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TASCAM DM-4800 Digital Console

TASCAM introduced its first digital console, the TM-D8000 in 1997.

TASCAM introduced its first digital console, the TM-D8000 in 1997. They’ve been on a roll since, introducing a new model with more bang for the buck every 12 – 18 months. October 2006 brings the DM-4800 ($5,999), hot on the heels of last year’s DM-3200. Building on the DM-3200 design, the widebody DM-4800 features 24 channel strips plus a master, with 64 24-bit/96 kHz channels (48 full-featured input channels plus 16 auxiliary returns). With 24 phantom powered mic preamps with analog insert jacks, it can handle most full band-tracking jobs without outboards.

The layout is fairly conventional for this sort of console – touch-sensitive faders, rotary encoders with a surrounding ring of LEDs to indicate their position, buttons to select functions, and an LCD screen for menus, setups and functions that benefit from a graphic display such as equalization and dynamics. Parameters are adjusted using buttons and encoders placed directly below the LCD for quick access to “channel strip” controls. A set of transport controls and jog wheel (which doubles as a data entry wheel) handle recording and playback tasks. An optional meter bridge provides a large, clear view of the levels on 24 channels and the main stereo bus, plus a large timecode display.

Layers and Menus

Like most digital consoles, this one is short on knobs and long on menus. The good news is that with exception of routing setups, most functions that you use regularly are one, or, at most, two button presses away. Setup and routing menus get pretty deep (routing is extremely flexible), so don’t plan to start a session an hour after unpacking the DM-4800. Fortunately, I/O routing, channel linking, and data synchronization rarely change once you’ve worked out a few setups that match your workflow. These can be stored and recalled quickly when, for example, switching between tracking and mixing.

DSP and Automation

Each of the 48 channels is equipped with four-band equalization, compression, and gating. There’s a dedicated compressor for each of the 12 auxiliary busses, the 24 group busses, and main stereo outputs. Two built-in reverb processors from TC Electronic can be assigned wherever needed. Faders are touch-sensing and knobs are motion-sensing – move one and it remembers what you did. What could be simpler?


In addition to the 24 mic/line inputs, the DM-4800 is equipped with three eight-channel TDIF I/O ports (an upcoming firmware revision will expand the TDIF capacity at 96 kHz from four to eight channels per), an eight-channel ADAT optical port, and two stereo AES/EBU and coax S/PDIF digital I/Os. In addition, four accessory I/O slots allow you to mix and match analog, AES/EBU, ADAT optical, or TDIF I/O in eight-channel blocks. Data transfer at 96 kHz through the optical ports is supported by the SMUX protocol, though with only four channels per port. Word clock input (with a termination switch, bless their hearts) and output provide synchronization with external digital devices.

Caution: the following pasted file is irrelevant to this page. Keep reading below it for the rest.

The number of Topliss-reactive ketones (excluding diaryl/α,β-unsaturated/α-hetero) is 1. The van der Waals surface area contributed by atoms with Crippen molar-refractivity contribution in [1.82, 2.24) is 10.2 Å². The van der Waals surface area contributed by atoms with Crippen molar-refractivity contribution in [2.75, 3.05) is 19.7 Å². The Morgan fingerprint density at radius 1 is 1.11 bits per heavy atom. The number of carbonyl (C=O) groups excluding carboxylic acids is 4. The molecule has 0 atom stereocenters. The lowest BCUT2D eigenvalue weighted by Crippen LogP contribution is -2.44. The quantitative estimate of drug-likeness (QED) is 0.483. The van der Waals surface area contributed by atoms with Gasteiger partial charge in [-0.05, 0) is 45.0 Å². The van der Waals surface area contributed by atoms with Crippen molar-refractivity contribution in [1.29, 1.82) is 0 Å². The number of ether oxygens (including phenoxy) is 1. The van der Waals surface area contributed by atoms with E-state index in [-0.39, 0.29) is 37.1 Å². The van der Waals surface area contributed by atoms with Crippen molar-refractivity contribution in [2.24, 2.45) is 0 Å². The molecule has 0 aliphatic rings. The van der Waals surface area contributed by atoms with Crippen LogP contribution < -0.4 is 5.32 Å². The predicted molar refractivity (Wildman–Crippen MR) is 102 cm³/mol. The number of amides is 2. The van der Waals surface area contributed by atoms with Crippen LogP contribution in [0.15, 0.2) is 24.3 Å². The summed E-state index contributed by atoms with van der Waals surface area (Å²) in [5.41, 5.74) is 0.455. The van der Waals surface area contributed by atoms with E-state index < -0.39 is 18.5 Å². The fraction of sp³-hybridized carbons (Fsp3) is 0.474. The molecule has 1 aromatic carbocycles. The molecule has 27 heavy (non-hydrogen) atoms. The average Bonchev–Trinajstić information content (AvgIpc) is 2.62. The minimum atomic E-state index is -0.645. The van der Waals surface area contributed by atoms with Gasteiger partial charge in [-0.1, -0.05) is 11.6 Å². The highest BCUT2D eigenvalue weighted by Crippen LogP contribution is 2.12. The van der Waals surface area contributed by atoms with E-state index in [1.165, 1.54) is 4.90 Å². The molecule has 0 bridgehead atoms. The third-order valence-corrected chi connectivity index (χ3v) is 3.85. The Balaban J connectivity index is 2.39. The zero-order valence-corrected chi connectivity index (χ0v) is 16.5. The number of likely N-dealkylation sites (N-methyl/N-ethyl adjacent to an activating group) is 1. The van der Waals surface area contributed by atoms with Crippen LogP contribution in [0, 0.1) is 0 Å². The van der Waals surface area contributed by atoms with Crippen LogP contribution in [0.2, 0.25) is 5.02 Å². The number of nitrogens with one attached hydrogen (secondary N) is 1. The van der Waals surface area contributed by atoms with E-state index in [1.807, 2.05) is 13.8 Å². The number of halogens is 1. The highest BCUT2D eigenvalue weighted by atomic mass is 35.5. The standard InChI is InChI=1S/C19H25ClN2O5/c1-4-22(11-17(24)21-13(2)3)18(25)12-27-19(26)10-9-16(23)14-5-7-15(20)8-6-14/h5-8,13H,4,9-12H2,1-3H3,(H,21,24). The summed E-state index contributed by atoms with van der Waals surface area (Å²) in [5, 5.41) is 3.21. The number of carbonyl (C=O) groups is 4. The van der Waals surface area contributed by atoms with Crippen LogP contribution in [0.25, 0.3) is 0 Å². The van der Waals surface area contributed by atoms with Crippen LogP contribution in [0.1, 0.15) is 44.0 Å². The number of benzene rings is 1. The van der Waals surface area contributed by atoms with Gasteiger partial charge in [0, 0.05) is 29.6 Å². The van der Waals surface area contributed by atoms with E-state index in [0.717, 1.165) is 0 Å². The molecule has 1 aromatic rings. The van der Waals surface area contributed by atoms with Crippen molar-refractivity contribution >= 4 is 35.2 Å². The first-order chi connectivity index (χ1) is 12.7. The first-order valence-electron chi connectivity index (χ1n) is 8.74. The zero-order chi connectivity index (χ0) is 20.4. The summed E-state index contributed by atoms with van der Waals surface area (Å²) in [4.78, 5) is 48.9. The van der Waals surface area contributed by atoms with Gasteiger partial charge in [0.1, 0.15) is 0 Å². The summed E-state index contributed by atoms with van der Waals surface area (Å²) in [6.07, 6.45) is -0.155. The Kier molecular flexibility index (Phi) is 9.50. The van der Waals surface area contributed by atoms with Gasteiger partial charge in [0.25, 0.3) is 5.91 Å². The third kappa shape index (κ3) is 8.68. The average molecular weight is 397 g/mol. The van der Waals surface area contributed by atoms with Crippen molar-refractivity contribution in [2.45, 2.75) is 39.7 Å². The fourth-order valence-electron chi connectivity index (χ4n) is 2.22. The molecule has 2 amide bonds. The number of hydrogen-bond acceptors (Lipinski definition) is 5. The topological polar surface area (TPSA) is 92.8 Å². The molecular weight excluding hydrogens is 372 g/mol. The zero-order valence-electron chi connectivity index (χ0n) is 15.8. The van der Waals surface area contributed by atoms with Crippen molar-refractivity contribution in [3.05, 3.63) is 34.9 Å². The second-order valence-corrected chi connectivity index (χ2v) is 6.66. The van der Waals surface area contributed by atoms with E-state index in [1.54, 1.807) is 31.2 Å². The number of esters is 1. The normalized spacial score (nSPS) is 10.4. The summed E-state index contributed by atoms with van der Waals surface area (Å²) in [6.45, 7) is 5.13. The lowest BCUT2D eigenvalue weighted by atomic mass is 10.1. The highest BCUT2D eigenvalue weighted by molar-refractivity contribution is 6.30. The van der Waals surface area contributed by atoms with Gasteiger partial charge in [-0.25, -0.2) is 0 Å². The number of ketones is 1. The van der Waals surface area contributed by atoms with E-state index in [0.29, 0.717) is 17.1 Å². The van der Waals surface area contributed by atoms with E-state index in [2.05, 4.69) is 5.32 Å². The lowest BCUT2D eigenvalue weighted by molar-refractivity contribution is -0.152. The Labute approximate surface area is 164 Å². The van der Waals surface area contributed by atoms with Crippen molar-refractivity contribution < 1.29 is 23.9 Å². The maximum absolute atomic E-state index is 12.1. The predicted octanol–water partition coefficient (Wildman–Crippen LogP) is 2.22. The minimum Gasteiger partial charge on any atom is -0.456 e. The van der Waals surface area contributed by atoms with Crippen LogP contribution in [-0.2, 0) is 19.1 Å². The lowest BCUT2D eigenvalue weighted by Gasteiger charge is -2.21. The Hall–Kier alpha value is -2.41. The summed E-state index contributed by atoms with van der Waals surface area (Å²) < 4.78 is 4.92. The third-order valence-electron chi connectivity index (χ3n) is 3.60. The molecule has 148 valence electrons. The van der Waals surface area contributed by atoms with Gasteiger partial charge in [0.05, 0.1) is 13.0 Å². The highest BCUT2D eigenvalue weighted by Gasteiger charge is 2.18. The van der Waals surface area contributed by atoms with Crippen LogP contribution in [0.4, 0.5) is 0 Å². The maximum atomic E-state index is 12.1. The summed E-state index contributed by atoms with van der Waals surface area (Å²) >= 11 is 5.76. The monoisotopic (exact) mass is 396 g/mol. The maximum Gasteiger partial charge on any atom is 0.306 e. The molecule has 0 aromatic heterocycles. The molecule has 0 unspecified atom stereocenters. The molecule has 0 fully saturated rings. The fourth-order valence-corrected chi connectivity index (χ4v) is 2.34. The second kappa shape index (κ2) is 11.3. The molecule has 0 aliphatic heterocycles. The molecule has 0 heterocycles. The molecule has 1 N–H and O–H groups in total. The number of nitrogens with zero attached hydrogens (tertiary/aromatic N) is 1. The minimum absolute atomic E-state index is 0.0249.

Concurrent with the release of the DM-4800, TASCAM is introducing the IF/FW-DM MkII FireWire I/O card. Using this card, 32 24-bit/96 kHz channels of input and output can be connected directly to a computer through a single cable, eliminating the need for an additional multichannel computer interface.

Stereo analog XLR line level outputs, two (‘small’ and ‘large’) balanced control room and studio monitor outputs and an unbalanced stereo analog input handle monitoring and playback connections. The DM-4800 features eight freely assignable balanced analog inputs and outputs. These can be used in pairs as analog I/O channel inserts anywhere in the signal chain or as auxiliary sends and returns for outboard signal processors or cue mixes. At this price point there are no provisions for software plug-ins. An optional surround monitoring card provides bass management, level control, and downmixing in surround formats up to six.

Other specialized I/O includes MIDI in/out/thru, SMPTE timecode in, RS-422 (Sony 9-pin serial), GPI (contact closures or TTL levels), a connector for cascading another DM-4800 (128 channels for under $10,000 street price!), a USB 1.1 port, and a Compact Flash memory card for storing project data.

DAW Control

The Remote fader layer provides HUI and Mackie Control with presets for several popular DAW programs, providing a very console-like (well, it is a console) hardware control surface for a DAW. Control is via the USB port on the DM-4800, which appears to the computer as three MIDI ports.

With the console offering a familiar control surface plus dynamics processing and equalization on every channel, the computer has less DSP work, freeing it to do what computers do best – recording, editing, and specialized signal processing.

You can view the DM-4800 as a DAW controller with a set of mic preamps, a fancy sound card and signal router, or what it really is – a full-featured mixing console that integrates well with a DAW or stand-alone recorder. When it’s time to move the gear off the kitchen table, give it a look.

For more information contact TASCAM at 323-726-0303 or visit AES Booth 202 or